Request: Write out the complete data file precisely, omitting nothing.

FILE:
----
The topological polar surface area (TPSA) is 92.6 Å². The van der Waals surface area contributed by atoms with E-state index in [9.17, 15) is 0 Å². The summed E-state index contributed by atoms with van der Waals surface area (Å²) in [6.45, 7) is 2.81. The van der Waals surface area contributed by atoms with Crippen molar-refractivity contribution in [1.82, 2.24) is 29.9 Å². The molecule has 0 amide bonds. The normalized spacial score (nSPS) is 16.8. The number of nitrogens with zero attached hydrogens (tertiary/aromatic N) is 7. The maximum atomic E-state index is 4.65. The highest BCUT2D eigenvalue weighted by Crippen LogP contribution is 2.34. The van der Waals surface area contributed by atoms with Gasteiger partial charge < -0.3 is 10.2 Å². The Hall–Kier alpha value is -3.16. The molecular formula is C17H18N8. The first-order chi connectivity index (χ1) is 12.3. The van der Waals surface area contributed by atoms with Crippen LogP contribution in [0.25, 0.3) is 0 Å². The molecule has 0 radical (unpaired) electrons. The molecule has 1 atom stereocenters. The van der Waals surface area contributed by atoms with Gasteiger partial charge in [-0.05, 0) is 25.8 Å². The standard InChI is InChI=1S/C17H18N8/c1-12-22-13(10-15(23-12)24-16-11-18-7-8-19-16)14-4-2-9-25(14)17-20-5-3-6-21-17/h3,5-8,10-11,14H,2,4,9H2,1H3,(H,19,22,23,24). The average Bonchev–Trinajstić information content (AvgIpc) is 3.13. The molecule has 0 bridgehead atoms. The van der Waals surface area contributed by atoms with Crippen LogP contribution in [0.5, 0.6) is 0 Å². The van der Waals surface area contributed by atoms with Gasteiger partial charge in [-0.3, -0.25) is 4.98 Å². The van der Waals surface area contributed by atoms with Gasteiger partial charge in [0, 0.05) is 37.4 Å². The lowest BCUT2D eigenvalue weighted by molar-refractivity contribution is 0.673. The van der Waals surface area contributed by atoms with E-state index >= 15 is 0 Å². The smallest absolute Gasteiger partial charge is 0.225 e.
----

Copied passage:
The topological polar surface area (TPSA) is 92.6 Å². The van der Waals surface area contributed by atoms with E-state index in [9.17, 15) is 0 Å². The summed E-state index contributed by atoms with van der Waals surface area (Å²) in [6.45, 7) is 2.81. The van der Waals surface area contributed by atoms with Crippen molar-refractivity contribution in [1.82, 2.24) is 29.9 Å². The molecule has 0 amide bonds. The normalized spacial score (nSPS) is 16.8. The number of nitrogens with zero attached hydrogens (tertiary/aromatic N) is 7. The maximum atomic E-state index is 4.65. The highest BCUT2D eigenvalue weighted by Crippen LogP contribution is 2.34. The van der Waals surface area contributed by atoms with Gasteiger partial charge < -0.3 is 10.2 Å². The Hall–Kier alpha value is -3.16. The molecular formula is C17H18N8. The first-order chi connectivity index (χ1) is 12.3. The van der Waals surface area contributed by atoms with Crippen LogP contribution in [0.25, 0.3) is 0 Å². The molecule has 0 radical (unpaired) electrons. The molecule has 1 atom stereocenters. The van der Waals surface area contributed by atoms with Gasteiger partial charge in [-0.05, 0) is 25.8 Å². The standard InChI is InChI=1S/C17H18N8/c1-12-22-13(10-15(23-12)24-16-11-18-7-8-19-16)14-4-2-9-25(14)17-20-5-3-6-21-17/h3,5-8,10-11,14H,2,4,9H2,1H3,(H,19,22,23,24). The average Bonchev–Trinajstić information content (AvgIpc) is 3.13. The molecule has 0 bridgehead atoms. The van der Waals surface area contributed by atoms with Crippen LogP contribution in [0.5, 0.6) is 0 Å². The van der Waals surface area contributed by atoms with Gasteiger partial charge in [-0.3, -0.25) is 4.98 Å². The van der Waals surface area contributed by atoms with Gasteiger partial charge in [0, 0.05) is 37.4 Å². The lowest BCUT2D eigenvalue weighted by molar-refractivity contribution is 0.673. The van der Waals surface area contributed by atoms with E-state index >= 15 is 0 Å². The smallest absolute Gasteiger partial charge is 0.225 e.